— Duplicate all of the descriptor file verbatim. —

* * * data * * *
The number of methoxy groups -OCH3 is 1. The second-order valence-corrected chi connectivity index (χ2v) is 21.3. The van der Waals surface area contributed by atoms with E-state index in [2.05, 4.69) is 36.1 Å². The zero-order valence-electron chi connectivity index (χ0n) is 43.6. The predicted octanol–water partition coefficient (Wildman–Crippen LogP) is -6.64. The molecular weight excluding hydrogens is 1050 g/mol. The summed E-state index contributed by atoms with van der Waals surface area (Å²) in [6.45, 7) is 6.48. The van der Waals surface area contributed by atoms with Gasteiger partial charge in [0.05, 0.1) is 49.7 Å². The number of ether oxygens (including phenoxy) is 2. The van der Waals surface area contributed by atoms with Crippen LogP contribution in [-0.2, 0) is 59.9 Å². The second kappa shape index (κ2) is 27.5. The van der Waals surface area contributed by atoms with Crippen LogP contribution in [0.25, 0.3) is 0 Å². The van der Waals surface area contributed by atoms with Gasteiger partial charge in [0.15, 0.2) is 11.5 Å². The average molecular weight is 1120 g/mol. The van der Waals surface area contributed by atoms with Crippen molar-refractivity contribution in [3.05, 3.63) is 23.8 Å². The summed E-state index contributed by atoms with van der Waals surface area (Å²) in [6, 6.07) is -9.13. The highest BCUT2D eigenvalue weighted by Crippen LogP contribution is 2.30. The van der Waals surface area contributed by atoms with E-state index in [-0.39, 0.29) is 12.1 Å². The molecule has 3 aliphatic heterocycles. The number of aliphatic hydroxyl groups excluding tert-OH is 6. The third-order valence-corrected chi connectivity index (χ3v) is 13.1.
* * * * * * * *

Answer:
The number of methoxy groups -OCH3 is 1. The second-order valence-corrected chi connectivity index (χ2v) is 21.3. The van der Waals surface area contributed by atoms with E-state index in [2.05, 4.69) is 36.1 Å². The zero-order valence-electron chi connectivity index (χ0n) is 43.6. The predicted octanol–water partition coefficient (Wildman–Crippen LogP) is -6.64. The molecular weight excluding hydrogens is 1050 g/mol. The summed E-state index contributed by atoms with van der Waals surface area (Å²) in [6.45, 7) is 6.48. The van der Waals surface area contributed by atoms with Gasteiger partial charge in [0.05, 0.1) is 49.7 Å². The number of ether oxygens (including phenoxy) is 2. The van der Waals surface area contributed by atoms with Crippen LogP contribution in [-0.2, 0) is 59.9 Å². The second kappa shape index (κ2) is 27.5. The van der Waals surface area contributed by atoms with Crippen LogP contribution in [0.25, 0.3) is 0 Å². The van der Waals surface area contributed by atoms with Gasteiger partial charge in [0.15, 0.2) is 11.5 Å². The average molecular weight is 1120 g/mol. The van der Waals surface area contributed by atoms with Crippen molar-refractivity contribution in [3.05, 3.63) is 23.8 Å². The summed E-state index contributed by atoms with van der Waals surface area (Å²) in [6, 6.07) is -9.13. The highest BCUT2D eigenvalue weighted by Crippen LogP contribution is 2.30. The van der Waals surface area contributed by atoms with E-state index in [-0.39, 0.29) is 12.1 Å². The molecule has 3 aliphatic heterocycles. The number of aliphatic hydroxyl groups excluding tert-OH is 6. The third-order valence-corrected chi connectivity index (χ3v) is 13.1.